HANCOCK COUNTY - For now, the county budget resembles a giant circus elephant balancing nervously on a tiny red ball. The slightest movement could send it tumbling.
But Hancock Tax Collector Jimmie Ladner says it's too early for talk of a fiscal meltdown. Next year could be a different story.
The most recent projections, released this week, show the county facing a $2 million gap this year, far less than predicted.
Tax collections had funded about half of the county's $35 million annual budget. After Katrina damaged or destroyed more than 64 percent of the county's domiciles, leaders believed severe financial struggles meant the day of reckoning was soon.
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Bookkeepers ran cash-flow analysis and others offered belt-tightening suggestions to avoid a crisis and stave off widespread layoffs. Some county officials began spreading the glum image of a county on the brink of insolvency.
"I don't want people to think we were trying to be fear-mongerers," Ladner said. "I just think talk of fiscal collapse, right now, is way too premature."
A big reason for the less-gloomy forecast is new vehicle registrations. Usually, the county collects about $200,000 a month from vehicle registrations, but since the storm, monthly collections have averaged more than $370,000.
"So many cars were destroyed in Hancock County," Ladner said. "People are replacing those cars with newer cars that carry a higher value."
Last year, the county collected nearly $13 million from all five classes of tax collections. This year, it will collect about $11.5 million.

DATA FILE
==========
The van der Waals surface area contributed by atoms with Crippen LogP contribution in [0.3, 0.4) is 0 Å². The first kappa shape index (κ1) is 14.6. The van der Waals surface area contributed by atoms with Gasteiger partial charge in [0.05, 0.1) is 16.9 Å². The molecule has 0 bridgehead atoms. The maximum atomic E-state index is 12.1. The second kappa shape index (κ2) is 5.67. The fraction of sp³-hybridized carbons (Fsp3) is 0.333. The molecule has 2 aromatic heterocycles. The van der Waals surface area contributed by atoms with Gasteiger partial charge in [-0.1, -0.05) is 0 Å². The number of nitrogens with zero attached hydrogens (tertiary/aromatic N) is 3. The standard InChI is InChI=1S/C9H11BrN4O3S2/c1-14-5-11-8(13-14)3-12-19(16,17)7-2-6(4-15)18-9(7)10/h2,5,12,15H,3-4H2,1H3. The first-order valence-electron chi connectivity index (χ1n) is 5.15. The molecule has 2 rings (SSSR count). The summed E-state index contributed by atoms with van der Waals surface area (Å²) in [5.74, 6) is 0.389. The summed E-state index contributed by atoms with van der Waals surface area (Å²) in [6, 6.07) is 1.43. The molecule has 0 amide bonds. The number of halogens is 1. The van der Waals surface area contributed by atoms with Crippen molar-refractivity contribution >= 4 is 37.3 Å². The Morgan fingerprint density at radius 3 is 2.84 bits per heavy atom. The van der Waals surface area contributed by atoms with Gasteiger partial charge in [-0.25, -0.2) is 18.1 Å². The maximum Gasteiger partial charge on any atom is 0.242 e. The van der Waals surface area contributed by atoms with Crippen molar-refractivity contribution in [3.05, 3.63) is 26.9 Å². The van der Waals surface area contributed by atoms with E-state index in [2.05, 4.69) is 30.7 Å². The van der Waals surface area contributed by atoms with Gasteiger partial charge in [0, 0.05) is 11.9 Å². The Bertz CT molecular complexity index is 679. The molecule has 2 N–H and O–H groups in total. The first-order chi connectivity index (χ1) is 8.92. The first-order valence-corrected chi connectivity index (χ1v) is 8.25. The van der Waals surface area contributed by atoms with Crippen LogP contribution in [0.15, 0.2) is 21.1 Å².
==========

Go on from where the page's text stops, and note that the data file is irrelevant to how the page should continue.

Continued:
Another reason collections seem to be higher than predicted is the commitment from local businesses. Ladner said the business community responded well, many of them paying 2005 taxes in full regardless of storm damage.
What's more, the assessment in January was not a detailed evaluation. It was done using aerial views and drive-by surveys, but in a county where department heads were forced to share vehicles and work from tents for months, any assessment at all would have been considered a success.
"When we were doing this our office had one vehicle," Ladner said. "And, we based those collections on worse-case scenarios."
Although this week's more solid estimates are about half as dismal as first thought, Hancock is far from out of the woods. The county could still face at least a $12 million gap in 2007.
"We have held the line on everything from pencils to hiring new employees," Ladner said. "But the shortfall will be substantial next year."
Unlike other Coast counties that taxed properties based on all of 2005 regardless of Katrina's destruction, Hancock County taxed owners of destroyed properties for just two-thirds of the year. This year, owners of those properties will pay taxes only on the land.
Another factor is Hancock's population of residents over the age of 65 - more than 15 percent - who don't pay property tax on the first $75,000 of assessed valuation.
Ladner said many of those homes were damaged and the values have dropped below $75,000, meaning those property owners will pay hardly any taxes this year.
The view through the financial crystal ball will remain murky until sometime this summer, when the county completes its new valuations. Meantime, county leaders will be pinching pennies.
"We have some hard times ahead, but this county has always been financially solid," Ladner said. "We'll take the steps needed to make sure we remain that way."